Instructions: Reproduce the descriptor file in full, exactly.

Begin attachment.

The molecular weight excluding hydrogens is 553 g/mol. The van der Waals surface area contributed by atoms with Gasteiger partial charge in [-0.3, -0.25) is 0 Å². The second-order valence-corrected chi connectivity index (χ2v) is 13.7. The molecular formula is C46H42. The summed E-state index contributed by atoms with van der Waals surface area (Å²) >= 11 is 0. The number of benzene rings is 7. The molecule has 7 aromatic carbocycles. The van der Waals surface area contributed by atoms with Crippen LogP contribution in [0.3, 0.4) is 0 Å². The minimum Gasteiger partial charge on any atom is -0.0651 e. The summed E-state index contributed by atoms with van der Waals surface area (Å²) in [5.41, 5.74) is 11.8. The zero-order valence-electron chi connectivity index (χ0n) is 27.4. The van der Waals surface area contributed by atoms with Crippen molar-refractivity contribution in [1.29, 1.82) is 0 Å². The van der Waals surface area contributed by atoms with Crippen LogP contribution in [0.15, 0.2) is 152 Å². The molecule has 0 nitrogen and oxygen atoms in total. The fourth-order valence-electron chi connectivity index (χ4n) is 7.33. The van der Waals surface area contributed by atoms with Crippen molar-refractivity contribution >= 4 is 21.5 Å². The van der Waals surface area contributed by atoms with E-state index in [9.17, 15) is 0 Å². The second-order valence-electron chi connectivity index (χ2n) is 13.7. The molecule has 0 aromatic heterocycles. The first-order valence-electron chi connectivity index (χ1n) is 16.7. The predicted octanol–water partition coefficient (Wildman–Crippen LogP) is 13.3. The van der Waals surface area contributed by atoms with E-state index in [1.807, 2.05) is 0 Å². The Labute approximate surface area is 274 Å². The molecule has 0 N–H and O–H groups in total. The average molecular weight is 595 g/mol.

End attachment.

The molecular weight excluding hydrogens is 553 g/mol. The van der Waals surface area contributed by atoms with Gasteiger partial charge in [-0.3, -0.25) is 0 Å². The second-order valence-corrected chi connectivity index (χ2v) is 13.7. The molecular formula is C46H42. The summed E-state index contributed by atoms with van der Waals surface area (Å²) >= 11 is 0. The number of benzene rings is 7. The molecule has 7 aromatic carbocycles. The van der Waals surface area contributed by atoms with Crippen LogP contribution in [0.3, 0.4) is 0 Å². The minimum Gasteiger partial charge on any atom is -0.0651 e. The summed E-state index contributed by atoms with van der Waals surface area (Å²) in [5.41, 5.74) is 11.8. The zero-order valence-electron chi connectivity index (χ0n) is 27.4. The van der Waals surface area contributed by atoms with Crippen molar-refractivity contribution in [1.29, 1.82) is 0 Å². The van der Waals surface area contributed by atoms with Crippen LogP contribution in [0.15, 0.2) is 152 Å². The molecule has 0 nitrogen and oxygen atoms in total. The fourth-order valence-electron chi connectivity index (χ4n) is 7.33. The van der Waals surface area contributed by atoms with Crippen molar-refractivity contribution >= 4 is 21.5 Å². The van der Waals surface area contributed by atoms with E-state index in [9.17, 15) is 0 Å². The second-order valence-electron chi connectivity index (χ2n) is 13.7. The molecule has 0 aromatic heterocycles. The first-order valence-electron chi connectivity index (χ1n) is 16.7. The predicted octanol–water partition coefficient (Wildman–Crippen LogP) is 13.3. The van der Waals surface area contributed by atoms with E-state index in [1.807, 2.05) is 0 Å². The Labute approximate surface area is 274 Å². The molecule has 0 N–H and O–H groups in total. The average molecular weight is 595 g/mol.